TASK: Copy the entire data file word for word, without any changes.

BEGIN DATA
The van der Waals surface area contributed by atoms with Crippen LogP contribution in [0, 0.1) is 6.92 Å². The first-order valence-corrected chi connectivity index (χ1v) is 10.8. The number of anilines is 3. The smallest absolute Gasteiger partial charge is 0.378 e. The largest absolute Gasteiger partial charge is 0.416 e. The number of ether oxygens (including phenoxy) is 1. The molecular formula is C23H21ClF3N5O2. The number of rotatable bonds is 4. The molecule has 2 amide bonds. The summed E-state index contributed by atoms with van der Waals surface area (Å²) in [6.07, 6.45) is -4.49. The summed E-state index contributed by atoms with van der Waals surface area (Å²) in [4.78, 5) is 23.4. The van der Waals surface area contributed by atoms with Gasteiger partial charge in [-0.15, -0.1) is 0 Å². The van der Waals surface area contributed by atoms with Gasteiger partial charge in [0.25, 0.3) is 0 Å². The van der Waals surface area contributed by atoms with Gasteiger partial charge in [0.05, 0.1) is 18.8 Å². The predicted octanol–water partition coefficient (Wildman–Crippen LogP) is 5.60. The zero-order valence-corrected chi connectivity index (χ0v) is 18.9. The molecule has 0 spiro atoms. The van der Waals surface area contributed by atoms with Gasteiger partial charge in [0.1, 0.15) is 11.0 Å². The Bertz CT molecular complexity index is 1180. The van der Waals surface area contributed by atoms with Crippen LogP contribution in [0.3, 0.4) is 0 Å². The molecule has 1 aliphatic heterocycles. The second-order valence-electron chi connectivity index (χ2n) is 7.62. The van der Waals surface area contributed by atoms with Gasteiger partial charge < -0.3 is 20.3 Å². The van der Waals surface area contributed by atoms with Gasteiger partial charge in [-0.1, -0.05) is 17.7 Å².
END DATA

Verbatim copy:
The van der Waals surface area contributed by atoms with Crippen LogP contribution in [0, 0.1) is 6.92 Å². The first-order valence-corrected chi connectivity index (χ1v) is 10.8. The number of anilines is 3. The smallest absolute Gasteiger partial charge is 0.378 e. The largest absolute Gasteiger partial charge is 0.416 e. The number of ether oxygens (including phenoxy) is 1. The molecular formula is C23H21ClF3N5O2. The number of rotatable bonds is 4. The molecule has 2 amide bonds. The summed E-state index contributed by atoms with van der Waals surface area (Å²) in [6.07, 6.45) is -4.49. The summed E-state index contributed by atoms with van der Waals surface area (Å²) in [4.78, 5) is 23.4. The van der Waals surface area contributed by atoms with Gasteiger partial charge in [-0.15, -0.1) is 0 Å². The van der Waals surface area contributed by atoms with Gasteiger partial charge in [0.25, 0.3) is 0 Å². The van der Waals surface area contributed by atoms with Gasteiger partial charge in [0.05, 0.1) is 18.8 Å². The predicted octanol–water partition coefficient (Wildman–Crippen LogP) is 5.60. The zero-order valence-corrected chi connectivity index (χ0v) is 18.9. The molecule has 0 spiro atoms. The van der Waals surface area contributed by atoms with Gasteiger partial charge in [0.1, 0.15) is 11.0 Å². The Bertz CT molecular complexity index is 1180. The van der Waals surface area contributed by atoms with Crippen LogP contribution in [0.3, 0.4) is 0 Å². The molecule has 1 aliphatic heterocycles. The second-order valence-electron chi connectivity index (χ2n) is 7.62. The van der Waals surface area contributed by atoms with Gasteiger partial charge < -0.3 is 20.3 Å². The van der Waals surface area contributed by atoms with Gasteiger partial charge in [-0.1, -0.05) is 17.7 Å².